As we trudge up Dundas Crescent at five o'clock,
one by one, the crows of Kirkwall flock
to land on eaves and roof lines,
their black wings tucked close to spines.
And on and on, still they fly down
to land along the rooftops, somehow bound
to this city of 6,000 souls near the sea,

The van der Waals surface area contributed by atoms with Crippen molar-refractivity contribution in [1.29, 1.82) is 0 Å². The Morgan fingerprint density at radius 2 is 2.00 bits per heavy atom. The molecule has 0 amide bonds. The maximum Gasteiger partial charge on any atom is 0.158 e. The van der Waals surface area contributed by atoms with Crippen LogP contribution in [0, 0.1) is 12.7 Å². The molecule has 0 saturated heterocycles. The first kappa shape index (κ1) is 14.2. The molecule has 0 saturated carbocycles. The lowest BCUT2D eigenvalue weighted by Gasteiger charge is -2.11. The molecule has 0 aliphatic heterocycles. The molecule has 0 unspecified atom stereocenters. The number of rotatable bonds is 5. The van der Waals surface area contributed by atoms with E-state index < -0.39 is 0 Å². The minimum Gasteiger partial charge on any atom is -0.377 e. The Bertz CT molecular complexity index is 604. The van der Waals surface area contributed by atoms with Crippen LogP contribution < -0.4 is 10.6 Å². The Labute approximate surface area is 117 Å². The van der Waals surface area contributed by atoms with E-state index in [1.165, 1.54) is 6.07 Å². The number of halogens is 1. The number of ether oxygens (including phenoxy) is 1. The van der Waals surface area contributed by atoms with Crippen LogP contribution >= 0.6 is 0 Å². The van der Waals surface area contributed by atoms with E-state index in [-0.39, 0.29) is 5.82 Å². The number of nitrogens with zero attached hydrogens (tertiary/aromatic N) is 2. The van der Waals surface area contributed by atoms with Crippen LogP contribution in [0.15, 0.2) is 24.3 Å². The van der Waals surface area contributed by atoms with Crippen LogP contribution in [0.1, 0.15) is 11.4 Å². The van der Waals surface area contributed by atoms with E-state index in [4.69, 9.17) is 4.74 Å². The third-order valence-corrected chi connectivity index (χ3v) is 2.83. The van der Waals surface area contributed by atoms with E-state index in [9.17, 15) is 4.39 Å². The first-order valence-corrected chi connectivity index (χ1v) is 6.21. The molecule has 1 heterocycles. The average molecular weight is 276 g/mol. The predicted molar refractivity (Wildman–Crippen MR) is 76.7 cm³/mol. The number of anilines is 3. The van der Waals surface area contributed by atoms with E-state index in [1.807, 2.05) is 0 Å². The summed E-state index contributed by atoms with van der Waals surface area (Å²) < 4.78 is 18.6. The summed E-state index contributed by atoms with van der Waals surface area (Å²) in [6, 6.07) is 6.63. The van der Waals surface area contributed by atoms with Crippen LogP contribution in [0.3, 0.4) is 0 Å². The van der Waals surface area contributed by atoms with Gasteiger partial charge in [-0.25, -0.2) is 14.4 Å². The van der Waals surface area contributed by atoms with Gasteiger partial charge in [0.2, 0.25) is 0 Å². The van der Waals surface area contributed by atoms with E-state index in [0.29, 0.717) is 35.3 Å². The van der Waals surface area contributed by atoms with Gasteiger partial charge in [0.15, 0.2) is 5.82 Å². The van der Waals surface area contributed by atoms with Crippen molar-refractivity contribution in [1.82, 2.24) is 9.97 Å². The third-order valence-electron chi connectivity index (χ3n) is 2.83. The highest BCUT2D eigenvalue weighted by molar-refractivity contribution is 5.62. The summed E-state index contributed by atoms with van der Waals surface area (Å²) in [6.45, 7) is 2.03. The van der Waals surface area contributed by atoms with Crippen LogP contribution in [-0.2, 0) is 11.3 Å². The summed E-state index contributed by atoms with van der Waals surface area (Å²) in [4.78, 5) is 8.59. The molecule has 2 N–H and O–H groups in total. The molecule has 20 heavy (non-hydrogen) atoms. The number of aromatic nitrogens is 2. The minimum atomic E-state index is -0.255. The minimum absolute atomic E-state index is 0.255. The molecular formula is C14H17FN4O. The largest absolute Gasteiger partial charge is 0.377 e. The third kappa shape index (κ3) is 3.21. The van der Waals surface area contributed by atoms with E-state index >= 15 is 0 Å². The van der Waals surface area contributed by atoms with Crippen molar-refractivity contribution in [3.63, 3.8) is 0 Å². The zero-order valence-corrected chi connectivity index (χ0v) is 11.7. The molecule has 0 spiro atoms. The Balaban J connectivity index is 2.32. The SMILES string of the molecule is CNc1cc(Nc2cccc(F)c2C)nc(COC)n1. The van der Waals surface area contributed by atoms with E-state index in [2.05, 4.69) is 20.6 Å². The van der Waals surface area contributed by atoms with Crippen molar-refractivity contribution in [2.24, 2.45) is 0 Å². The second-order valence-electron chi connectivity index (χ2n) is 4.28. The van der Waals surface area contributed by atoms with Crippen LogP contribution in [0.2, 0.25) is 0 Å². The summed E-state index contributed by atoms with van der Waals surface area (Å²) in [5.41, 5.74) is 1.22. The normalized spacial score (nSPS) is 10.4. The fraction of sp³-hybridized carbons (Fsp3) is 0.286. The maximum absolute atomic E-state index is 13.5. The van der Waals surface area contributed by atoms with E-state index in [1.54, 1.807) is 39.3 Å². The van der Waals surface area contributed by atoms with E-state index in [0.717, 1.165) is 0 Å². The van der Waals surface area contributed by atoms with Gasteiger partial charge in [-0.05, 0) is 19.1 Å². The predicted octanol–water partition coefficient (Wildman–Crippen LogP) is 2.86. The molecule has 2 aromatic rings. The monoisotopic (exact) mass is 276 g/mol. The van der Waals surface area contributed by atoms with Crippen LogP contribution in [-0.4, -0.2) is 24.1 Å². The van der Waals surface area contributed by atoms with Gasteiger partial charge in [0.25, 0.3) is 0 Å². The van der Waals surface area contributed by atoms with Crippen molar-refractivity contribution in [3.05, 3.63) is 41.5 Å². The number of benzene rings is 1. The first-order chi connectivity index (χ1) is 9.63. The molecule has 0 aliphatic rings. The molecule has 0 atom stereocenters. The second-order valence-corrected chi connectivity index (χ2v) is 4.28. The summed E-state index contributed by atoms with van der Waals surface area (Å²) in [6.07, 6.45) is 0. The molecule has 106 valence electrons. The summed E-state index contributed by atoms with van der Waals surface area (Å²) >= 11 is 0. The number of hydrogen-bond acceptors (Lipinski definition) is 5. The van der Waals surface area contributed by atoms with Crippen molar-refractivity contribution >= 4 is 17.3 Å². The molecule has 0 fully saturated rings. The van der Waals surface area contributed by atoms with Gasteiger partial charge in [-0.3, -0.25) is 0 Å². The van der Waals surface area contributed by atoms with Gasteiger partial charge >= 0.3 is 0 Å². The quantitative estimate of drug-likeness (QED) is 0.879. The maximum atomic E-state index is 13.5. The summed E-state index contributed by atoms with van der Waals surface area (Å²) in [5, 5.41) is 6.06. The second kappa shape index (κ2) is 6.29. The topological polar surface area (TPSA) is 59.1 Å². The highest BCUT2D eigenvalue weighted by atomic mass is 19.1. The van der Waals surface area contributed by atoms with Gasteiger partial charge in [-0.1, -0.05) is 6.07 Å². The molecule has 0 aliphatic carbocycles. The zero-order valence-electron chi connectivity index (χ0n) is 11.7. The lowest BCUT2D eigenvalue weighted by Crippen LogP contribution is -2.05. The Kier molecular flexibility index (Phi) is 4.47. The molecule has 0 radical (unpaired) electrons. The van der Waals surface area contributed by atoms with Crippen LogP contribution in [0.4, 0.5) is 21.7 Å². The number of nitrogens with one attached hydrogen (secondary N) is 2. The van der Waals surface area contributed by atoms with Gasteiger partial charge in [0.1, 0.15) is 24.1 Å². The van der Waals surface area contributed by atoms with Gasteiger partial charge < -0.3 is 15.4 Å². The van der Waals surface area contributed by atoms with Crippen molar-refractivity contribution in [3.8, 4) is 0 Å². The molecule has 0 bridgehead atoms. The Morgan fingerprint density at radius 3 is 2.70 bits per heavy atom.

as darkness falls, their calls a scree
of sound, nor sad nor sweet,
above these stone houses still so neat,
these narrow lanes, this quiet street.
Above all, North Sea winds push
clouds and rain to a blustery rush,
and yet we're home, inside and warm,
welcomed, cosseted,far from the swarm
of Kirkwall crows, their song long gone;
they'll ride the wind again at dawn.